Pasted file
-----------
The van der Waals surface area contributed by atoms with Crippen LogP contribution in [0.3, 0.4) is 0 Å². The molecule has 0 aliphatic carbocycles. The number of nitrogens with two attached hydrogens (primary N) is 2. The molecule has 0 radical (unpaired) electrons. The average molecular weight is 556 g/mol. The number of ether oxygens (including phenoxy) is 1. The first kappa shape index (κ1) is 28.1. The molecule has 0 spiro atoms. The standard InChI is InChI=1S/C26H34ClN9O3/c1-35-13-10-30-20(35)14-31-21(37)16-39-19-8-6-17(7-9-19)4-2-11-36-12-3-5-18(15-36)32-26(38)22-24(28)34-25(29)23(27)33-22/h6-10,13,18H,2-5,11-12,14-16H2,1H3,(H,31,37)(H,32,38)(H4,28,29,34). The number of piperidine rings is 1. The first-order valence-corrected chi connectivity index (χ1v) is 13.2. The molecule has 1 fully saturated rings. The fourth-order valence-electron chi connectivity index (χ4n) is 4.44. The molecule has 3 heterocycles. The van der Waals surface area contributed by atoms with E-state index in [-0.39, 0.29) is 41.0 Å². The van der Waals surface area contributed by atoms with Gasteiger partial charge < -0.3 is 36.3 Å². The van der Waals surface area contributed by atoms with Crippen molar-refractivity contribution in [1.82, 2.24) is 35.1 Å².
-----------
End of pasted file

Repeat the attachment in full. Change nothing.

The van der Waals surface area contributed by atoms with Crippen LogP contribution in [0.3, 0.4) is 0 Å². The molecule has 0 aliphatic carbocycles. The number of nitrogens with two attached hydrogens (primary N) is 2. The molecule has 0 radical (unpaired) electrons. The average molecular weight is 556 g/mol. The number of ether oxygens (including phenoxy) is 1. The first kappa shape index (κ1) is 28.1. The molecule has 0 spiro atoms. The standard InChI is InChI=1S/C26H34ClN9O3/c1-35-13-10-30-20(35)14-31-21(37)16-39-19-8-6-17(7-9-19)4-2-11-36-12-3-5-18(15-36)32-26(38)22-24(28)34-25(29)23(27)33-22/h6-10,13,18H,2-5,11-12,14-16H2,1H3,(H,31,37)(H,32,38)(H4,28,29,34). The number of piperidine rings is 1. The first-order valence-corrected chi connectivity index (χ1v) is 13.2. The molecule has 1 fully saturated rings. The fourth-order valence-electron chi connectivity index (χ4n) is 4.44. The molecule has 3 heterocycles. The van der Waals surface area contributed by atoms with E-state index in [-0.39, 0.29) is 41.0 Å². The van der Waals surface area contributed by atoms with Gasteiger partial charge < -0.3 is 36.3 Å². The van der Waals surface area contributed by atoms with Crippen molar-refractivity contribution in [1.82, 2.24) is 35.1 Å².